Difficult access to administrative data | Business

In the recent acceptance speech for the King of Spain Award, Manuel Arellano, one of our country’s leading economists, argued that a nation without good administrative data is like a hospital system without access to advanced MRI equipment. To diagnose what the problems of an economy are, it is crucial to be able to observe reality in sufficient detail. This analysis of an economy in high resolution is possible thanks to the existence of administrative data or microdata. Fortunately, our governments collect a huge amount of data from citizens, businesses and other entities. For example in relation to income, income, access to social benefits, public services, among others. All this data is usually guarded by various state and local public administrations. Are these data used to diagnose and remedy problems with the functioning of the economy or public policies in Spain? Too often the answer is negative.

In recent decades, the analysis of administrative data has been a revolution in the type of research that can be carried out in the social sciences. For example, Raj Chetty and co-authors used income tax data from several generations of Americans to measure social mobility, that is, the extent to which people from low-income families manage to move up the social elevator to higher levels. of rent. The authors showed that the degree of social mobility in the US varies greatly between regions: the social elevator works best in the dynamic cities of California and worst in rural areas of the American Midwest. They also showed that the social elevator is working worse and worse in the US: the percentage of Americans who manage to earn more than their parents did has been falling steadily since the 1940s. This evidence has been key to questioning the idea that the US continues to be “the land of opportunity”. In order to reach these conclusions, it was key to access the universe of taxpayer data and be able to relate parents and descendants in the administrative records. This type of high-resolution analysis has also changed the way we understand other social problems. For example, it has been possible to measure rigorously and for several countries how the arrival of the first child magnifies the labor gap between men and women, and how public policies for family reconciliation mitigate this effect.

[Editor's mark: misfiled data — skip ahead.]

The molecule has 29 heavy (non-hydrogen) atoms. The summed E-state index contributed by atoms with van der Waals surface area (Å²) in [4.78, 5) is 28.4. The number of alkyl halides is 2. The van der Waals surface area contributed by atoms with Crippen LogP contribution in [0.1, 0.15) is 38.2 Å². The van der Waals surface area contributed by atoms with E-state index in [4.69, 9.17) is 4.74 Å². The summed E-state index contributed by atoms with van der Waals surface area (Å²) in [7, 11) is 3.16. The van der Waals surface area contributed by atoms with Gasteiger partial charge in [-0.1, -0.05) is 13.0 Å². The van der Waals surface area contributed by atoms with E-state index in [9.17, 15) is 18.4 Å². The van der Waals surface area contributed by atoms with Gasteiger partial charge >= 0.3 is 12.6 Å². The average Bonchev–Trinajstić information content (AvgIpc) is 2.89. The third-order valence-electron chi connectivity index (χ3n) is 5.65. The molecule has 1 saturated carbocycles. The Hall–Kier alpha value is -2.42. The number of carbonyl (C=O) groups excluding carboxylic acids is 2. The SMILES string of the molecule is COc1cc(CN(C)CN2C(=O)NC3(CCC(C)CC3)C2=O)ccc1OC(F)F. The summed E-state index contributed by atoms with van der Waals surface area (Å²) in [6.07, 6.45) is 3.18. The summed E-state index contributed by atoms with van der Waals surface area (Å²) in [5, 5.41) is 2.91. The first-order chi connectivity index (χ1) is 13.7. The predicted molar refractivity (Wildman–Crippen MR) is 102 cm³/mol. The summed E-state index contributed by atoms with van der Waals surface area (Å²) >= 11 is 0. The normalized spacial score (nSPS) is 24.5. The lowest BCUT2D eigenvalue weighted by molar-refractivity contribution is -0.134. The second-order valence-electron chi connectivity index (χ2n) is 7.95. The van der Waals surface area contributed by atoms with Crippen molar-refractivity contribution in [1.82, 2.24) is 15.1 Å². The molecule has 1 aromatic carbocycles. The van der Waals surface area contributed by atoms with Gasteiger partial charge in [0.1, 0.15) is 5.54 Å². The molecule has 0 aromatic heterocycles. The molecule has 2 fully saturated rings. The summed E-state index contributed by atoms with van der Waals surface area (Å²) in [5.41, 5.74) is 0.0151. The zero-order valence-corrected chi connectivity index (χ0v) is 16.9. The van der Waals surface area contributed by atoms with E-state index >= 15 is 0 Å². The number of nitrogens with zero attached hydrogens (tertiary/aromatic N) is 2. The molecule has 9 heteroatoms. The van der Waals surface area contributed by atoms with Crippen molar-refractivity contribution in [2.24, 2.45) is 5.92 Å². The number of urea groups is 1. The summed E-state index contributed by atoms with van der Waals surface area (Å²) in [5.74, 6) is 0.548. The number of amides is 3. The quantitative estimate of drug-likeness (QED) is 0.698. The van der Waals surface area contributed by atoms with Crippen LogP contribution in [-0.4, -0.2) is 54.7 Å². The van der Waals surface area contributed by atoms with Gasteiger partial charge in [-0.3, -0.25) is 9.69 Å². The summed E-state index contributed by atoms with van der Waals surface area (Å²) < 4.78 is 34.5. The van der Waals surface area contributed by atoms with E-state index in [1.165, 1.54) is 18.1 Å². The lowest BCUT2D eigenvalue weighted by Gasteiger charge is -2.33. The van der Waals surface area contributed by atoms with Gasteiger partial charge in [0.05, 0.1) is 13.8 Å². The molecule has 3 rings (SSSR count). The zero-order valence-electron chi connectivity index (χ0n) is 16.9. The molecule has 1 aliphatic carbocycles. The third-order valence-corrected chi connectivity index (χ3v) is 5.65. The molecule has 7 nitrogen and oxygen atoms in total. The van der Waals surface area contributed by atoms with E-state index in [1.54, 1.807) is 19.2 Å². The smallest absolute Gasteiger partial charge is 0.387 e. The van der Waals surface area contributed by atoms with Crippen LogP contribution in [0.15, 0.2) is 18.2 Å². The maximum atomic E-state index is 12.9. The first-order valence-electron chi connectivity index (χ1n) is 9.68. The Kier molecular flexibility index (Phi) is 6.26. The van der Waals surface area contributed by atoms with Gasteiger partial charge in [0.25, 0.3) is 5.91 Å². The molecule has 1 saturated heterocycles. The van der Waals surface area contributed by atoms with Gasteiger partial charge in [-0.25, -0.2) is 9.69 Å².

Having good administrative data not only expands the frontier of knowledge, but also fulfills another equally or more important task: to facilitate government action. The agile design and execution of public policies requires knowing reality first-hand and responding to it. The future challenges that our economy faces (transformation of labor markets by new technologies, unequal effects of climate change, among others) will make the design of interventions and services aimed at sectors and people with specific problems increasingly important. The countries that have developed a greater capacity to influence the economy with a scalpel will have a comparative advantage in designing and implementing the appropriate public policies.